I don’t generally worry about violence in games. I’m pretty sure it doesn’t, on the whole, have the negative effects that the anit-videogames lobby attach to it. I do, however, still worry about the potential negative effects games could have. As vehicles for the transmission of information, they have potential to actually do damage, much like biased news coverage and mistaken text books.
Jamais Cascio writes about Sim City on WorldChanging:
While some of Lobo & Schooler’s complaints arise from the fact that SimCity is built as a game — the “God Mode,” for example — most derive from inability to modify the underlying model, whether to include mixed-use development (the ground-floor commercial/upper-floor residential buildings which help to make dense urban environments livable), to vary the demand ratings for various services, to make pedestrian travel more acceptable, or to alter the efficiency and availability of renewable power generation. As a result, some models of urban development, such as the “New Urbanism” movement of the mid-late 1990s, fall outside the scope of the simulation, and become invisible to developers-in-training.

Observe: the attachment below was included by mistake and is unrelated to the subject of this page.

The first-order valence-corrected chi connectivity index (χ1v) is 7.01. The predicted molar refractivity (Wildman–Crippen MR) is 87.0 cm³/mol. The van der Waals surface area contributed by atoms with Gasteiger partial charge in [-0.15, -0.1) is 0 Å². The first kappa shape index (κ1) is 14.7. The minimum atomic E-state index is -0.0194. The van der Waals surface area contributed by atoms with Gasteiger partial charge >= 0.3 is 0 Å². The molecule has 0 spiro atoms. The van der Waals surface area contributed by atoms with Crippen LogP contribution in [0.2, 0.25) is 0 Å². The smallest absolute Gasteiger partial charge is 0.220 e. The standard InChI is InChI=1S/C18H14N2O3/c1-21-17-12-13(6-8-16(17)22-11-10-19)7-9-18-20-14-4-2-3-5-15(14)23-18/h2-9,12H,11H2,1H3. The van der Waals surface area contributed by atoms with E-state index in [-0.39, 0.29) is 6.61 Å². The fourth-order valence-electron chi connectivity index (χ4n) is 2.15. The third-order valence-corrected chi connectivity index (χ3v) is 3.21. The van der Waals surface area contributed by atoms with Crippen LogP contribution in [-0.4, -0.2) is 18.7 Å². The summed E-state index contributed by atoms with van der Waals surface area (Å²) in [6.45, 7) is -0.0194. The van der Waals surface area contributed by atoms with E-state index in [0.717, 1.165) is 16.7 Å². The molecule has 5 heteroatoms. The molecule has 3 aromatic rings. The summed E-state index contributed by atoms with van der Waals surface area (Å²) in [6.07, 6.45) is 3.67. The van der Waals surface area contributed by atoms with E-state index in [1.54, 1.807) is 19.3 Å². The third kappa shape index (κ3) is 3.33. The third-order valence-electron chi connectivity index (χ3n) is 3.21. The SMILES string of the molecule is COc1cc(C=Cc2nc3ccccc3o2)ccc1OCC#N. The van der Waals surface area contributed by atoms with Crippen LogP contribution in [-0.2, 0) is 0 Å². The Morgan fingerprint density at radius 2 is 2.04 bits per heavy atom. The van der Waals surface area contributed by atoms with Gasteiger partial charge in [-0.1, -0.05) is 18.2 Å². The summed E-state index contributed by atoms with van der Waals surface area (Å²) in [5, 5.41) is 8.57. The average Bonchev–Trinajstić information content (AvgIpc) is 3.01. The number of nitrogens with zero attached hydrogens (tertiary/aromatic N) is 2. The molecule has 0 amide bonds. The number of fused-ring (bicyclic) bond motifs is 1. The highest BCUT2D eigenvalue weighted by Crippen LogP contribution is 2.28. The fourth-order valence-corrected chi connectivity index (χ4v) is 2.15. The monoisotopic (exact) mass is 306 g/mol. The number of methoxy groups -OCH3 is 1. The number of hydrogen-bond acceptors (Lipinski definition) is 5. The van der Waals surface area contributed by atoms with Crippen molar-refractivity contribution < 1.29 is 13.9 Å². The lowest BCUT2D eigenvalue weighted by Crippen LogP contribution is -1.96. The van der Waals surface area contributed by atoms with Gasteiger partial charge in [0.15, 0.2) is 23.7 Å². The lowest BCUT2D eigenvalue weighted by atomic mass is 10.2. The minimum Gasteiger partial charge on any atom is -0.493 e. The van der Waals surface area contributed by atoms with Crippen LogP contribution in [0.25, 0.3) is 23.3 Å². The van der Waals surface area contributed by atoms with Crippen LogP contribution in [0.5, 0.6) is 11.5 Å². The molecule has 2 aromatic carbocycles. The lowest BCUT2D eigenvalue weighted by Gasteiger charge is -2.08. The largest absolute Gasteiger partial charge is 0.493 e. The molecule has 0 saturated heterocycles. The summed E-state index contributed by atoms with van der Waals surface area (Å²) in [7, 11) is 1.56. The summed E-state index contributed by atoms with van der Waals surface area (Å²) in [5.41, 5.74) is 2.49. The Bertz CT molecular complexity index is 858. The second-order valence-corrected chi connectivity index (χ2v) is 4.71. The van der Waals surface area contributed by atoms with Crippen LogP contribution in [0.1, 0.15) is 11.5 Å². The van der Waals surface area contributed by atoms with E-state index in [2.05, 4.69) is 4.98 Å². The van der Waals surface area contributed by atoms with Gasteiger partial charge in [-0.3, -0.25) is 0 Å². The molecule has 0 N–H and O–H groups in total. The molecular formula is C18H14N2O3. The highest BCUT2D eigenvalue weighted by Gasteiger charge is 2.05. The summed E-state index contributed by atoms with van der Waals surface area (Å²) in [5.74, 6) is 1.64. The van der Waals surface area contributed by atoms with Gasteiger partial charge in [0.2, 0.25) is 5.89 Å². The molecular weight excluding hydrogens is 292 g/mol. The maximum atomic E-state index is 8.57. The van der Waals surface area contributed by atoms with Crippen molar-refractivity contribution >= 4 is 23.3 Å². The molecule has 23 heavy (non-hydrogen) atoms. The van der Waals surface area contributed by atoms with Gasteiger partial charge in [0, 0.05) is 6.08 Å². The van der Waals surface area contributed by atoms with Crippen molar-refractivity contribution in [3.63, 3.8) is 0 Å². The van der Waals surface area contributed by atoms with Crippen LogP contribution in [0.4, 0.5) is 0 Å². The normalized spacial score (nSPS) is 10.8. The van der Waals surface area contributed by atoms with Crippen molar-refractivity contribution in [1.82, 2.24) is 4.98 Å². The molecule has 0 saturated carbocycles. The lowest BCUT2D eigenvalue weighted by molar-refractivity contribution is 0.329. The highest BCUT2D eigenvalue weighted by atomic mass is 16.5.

As games become more commonplace, especially in training and simulation, such effects will probably be far more pernicious and widespread than the risk factors associated with someone from a gang-ridden area playing Grand Theft Auto. Nonetheless, the passing on of harmful assumptions is absolutely nothing new to culture; it’s something we’ve always done with all forms of media.
Will spoke at BAFTA a few year ago and mentioned that Sim City has caused kids to think about urban planning, which is great, but when assumptions cause us to see it as valid training that’s not so good. It’s kind of like average FPS players thinking they’ve learned to be soldiers or commandos, when in fact they’ve generally trained themselves to get killed over and over again.
The patching process a modern game goes through could easily alleviate this, though the codebase for such a project could easily become a nightmare as it’s incrementally modified over the years. Blizzard are one of the few developers I’ve known to cope well with this, patching Starcraft a decade after release. Perhaps a modern iteration of Sim City could become an excellent urban planning trainer?
(CC image of the Shanghai projected for 2020 by eugene)